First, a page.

We have described one of the largest Q fever outbreaks in Germany which, due to its point-source nature, provided the opportunity to assess many epidemiological features of the disease that can be rarely studied otherwise.
In 1954, more than 500 cases of Q fever were, similar to this outbreak, linked to the abortion of an infected cow at a farmers' market. More recently a large outbreak occurred in Jena (Thuringia) in 2005 with 322 reported cases associated with exposure to a herd of sheep kept on a meadow close to the housing area in which the cases occurred.
The first case control study served to confirm the hypothesis of an association between the outbreak and the farmers' market. The fact that only attendance on the second, but not the first day was strongly associated with illness pointed towards the role of the ewe that had given birth in the early morning hours of May 4, 2005. This strong association and the very high attributable fraction among all cases suggested a point source and justified defining cases notified through the reporting system as outbreak cases if they were clinically compatible with Q fever and gave a history of having visited the farmers' market. The point-source nature of the outbreak permitted calculation of the incubation period of cases which averaged 21 days and ranged from 2 to 48 days with an interquartile range of 16 to 24 days. This is compatible with the literature. An additional interview with the two cases with early onset (2 and 4 days after attending the market on May 4, respectively) could not identify any other source of infection. A short incubation period was recently observed in another Q fever outbreak in which the infectious dose was likely very high.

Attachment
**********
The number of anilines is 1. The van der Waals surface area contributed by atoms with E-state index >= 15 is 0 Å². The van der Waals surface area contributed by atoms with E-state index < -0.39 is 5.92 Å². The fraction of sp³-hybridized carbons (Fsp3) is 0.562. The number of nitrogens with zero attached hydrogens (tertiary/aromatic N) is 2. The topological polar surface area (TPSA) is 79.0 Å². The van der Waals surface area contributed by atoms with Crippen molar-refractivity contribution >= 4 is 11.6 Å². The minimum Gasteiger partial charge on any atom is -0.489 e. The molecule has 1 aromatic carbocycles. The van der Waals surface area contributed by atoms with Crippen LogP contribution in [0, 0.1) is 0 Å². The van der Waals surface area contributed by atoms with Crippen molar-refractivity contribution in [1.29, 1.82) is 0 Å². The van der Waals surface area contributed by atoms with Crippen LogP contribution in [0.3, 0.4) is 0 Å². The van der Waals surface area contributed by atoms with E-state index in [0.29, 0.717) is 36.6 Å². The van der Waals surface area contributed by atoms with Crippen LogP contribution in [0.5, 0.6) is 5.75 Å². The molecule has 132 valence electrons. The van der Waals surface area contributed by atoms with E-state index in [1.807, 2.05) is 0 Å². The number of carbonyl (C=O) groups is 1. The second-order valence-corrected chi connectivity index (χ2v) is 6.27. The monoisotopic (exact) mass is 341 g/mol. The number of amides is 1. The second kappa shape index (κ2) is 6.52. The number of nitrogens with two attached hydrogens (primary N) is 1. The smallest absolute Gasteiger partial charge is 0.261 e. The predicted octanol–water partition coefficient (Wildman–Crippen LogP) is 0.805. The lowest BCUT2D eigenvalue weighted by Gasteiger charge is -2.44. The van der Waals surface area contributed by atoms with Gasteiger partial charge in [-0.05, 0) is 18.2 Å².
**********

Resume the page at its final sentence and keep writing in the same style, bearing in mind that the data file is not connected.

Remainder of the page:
The second case control study among persons who visited the market on May 4 demonstrated that both close proximity to the ewe and duration of exposure were important risk factors. This finding was confirmed by the cohort study on vendors which showed that those who worked in a stand close to (within 6 meters) the sheep pen were at significantly higher risk of acquiring Q fever. The study failed to show a significant role of the location of the stand in reference to the wind direction, although we must take into account that the wind was likely not always and exactly as reported by the weather station. However, if the wind had been important at all more cases might have been expected to have occurred among vendors situated at a greater distance to the sheep.
According to statutory surveillance system data, the proportion of clinical cases hospitalized was 25%, similar to the proportion of 21% found in persons pooled from the other studies conducted. Several publications report lower proportions than that found in this investigation: 4% (8/191), 5% and 10% (4/39)), and there was at least one study with a much higher proportion (63% (10/16)). It is unlikely that hospitals reported cases with Q fever more frequently than private physicians because the proportion hospitalized among Q fever patients identified through random telephone calls in the Soest population or those in the two cohorts was similar to that of notified cases. Thus reporting bias is an unlikely explanation for the relatively high proportion of cases hospitalized. Alternative explanations include overly cautious referral practices on the part of attending physicians or the presumably high infectious dose of the organism in this outbreak, e.g. in those cases that spent time in the sheep pen.